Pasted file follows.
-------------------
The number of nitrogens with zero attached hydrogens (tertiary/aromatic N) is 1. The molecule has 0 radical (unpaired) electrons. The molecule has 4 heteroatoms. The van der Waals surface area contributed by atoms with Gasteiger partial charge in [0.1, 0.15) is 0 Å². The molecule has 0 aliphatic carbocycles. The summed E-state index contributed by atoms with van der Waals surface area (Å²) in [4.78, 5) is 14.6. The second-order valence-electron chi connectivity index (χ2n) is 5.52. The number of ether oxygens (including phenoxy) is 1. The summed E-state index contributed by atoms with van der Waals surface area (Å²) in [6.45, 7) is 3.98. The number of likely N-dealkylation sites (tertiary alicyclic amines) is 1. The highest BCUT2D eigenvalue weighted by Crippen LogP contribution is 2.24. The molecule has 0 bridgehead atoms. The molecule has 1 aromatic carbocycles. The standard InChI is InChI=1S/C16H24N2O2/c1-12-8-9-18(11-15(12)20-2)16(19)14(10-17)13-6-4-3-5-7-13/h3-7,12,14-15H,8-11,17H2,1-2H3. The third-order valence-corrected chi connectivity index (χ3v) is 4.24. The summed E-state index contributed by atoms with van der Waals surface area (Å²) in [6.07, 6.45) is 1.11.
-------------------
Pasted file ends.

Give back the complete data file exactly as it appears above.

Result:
The number of nitrogens with zero attached hydrogens (tertiary/aromatic N) is 1. The molecule has 0 radical (unpaired) electrons. The molecule has 4 heteroatoms. The van der Waals surface area contributed by atoms with Gasteiger partial charge in [0.1, 0.15) is 0 Å². The molecule has 0 aliphatic carbocycles. The summed E-state index contributed by atoms with van der Waals surface area (Å²) in [4.78, 5) is 14.6. The second-order valence-electron chi connectivity index (χ2n) is 5.52. The number of ether oxygens (including phenoxy) is 1. The summed E-state index contributed by atoms with van der Waals surface area (Å²) in [6.45, 7) is 3.98. The number of likely N-dealkylation sites (tertiary alicyclic amines) is 1. The highest BCUT2D eigenvalue weighted by Crippen LogP contribution is 2.24. The molecule has 0 bridgehead atoms. The molecule has 1 aromatic carbocycles. The standard InChI is InChI=1S/C16H24N2O2/c1-12-8-9-18(11-15(12)20-2)16(19)14(10-17)13-6-4-3-5-7-13/h3-7,12,14-15H,8-11,17H2,1-2H3. The third-order valence-corrected chi connectivity index (χ3v) is 4.24. The summed E-state index contributed by atoms with van der Waals surface area (Å²) in [6.07, 6.45) is 1.11.